Inefficiency is defined as a lack of organization or skill that wastes time, energy, or money. For business owners, it is the practice that sparks a worst-case scenario. Every penny spent on tools and software to make the business run smoother is the cost of running an efficient organization. But even the biggest businesses can be faced with inefficiency if their methods impede their operations.
Four ways inefficiency impacts your business
There is no denying that inefficiency negatively impacts businesses. First, let’s break down how this happens, so you can recognize it more easily within your own organization.
It costs you money
Inefficiencies can cost businesses up to 30% of their annual revenue, according to market research from IDC. When you spend more money than needed to get the same result, it’s perhaps time to assess how you can improve efficiencies.
It wastes your time
Are lengthy processes costing your business valuable time? When it comes to running an efficient organization, every minute spent unproductively is a waste of resources. If you find your employees are spending more time waiting and less time working, you could be at risk of inefficient practices impacting your business.
It reduces quality
Every missed opportunity to improve your product or service quality is another example of inefficiency in the workplace. Essentially, the less you improve your output, the more you depend on old processes—making it much more likely for defective goods or low-quality services to reach your customers.
It damages morale
As well as impacting your business directly, inefficiency also affects the morale of your employees. When an organization isn’t performing well, it has less capacity to reward its employees. As a result, employees become less enthusiastic about their work. According to Gallup’s State of the Local Workplace, 85% of employees are not engaged or are actively disengaged at work, resulting in $7 trillion in lost productivity.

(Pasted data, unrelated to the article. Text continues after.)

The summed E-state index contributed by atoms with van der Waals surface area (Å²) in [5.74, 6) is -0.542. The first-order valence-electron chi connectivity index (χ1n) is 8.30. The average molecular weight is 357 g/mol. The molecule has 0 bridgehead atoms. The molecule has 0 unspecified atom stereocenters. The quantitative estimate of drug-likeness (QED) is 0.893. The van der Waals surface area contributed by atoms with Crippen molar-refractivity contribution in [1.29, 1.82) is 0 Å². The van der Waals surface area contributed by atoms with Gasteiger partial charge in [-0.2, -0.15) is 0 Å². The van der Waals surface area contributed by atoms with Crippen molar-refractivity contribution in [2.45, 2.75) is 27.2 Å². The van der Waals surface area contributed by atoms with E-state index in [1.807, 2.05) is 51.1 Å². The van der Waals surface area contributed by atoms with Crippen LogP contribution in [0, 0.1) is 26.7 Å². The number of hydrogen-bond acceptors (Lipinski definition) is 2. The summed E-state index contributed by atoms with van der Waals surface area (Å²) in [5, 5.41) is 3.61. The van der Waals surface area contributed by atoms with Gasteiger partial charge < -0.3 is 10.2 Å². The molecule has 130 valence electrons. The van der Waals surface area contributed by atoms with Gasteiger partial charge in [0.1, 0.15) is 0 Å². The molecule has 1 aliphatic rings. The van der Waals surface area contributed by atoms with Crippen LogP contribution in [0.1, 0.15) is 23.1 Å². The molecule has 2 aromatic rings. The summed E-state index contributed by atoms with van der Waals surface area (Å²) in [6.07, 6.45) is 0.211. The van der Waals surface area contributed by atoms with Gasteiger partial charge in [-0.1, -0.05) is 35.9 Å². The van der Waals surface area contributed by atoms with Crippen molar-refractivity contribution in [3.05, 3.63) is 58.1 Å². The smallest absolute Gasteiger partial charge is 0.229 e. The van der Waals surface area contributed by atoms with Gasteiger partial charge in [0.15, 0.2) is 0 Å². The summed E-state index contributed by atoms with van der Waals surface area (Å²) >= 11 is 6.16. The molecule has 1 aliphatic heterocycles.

How to address workplace inefficiency
So, now we know exactly how inefficiency can have a negative impact on a business. But how do we fix it? The first step is always recognizing the problem, and once that is out of the way, you need to make some actionable objectives to improve efficiency. Here are just a few ways you can do this.
Being open and transparent with your employees can do wonders for efficiency in the workplace. Staff members that feel like they are part of a community of trust are more likely to be engaged with their work, instead of lacking interest. Equally, encouraging collaboration between peers is a great way to boost knowledge sharing across the organization. The more colleagues work with each other, the more they will learn from each other.
Off-site team-building activities are a great way to kickstart a collaborative workplace culture. Bonus points for combining it with something fun that encourages a healthy lifestyle.
If you think that micromanaging your employees will lead to increased efficiency, think again. Employees who have their managers constantly looking over their shoulder are likely to feel under more pressure and are therefore more likely to make mistakes. Instead, take a step back and trust your employees with their tasks. You may find that giving your team some space is actually a great remedy for inefficiency.
Instead, keep track of your employees’ work by having a weekly one-to-one. Whether it’s a face-to-face meeting or a phone call, this will be a platform to iron out any concerns on both sides.
Upgrade business tools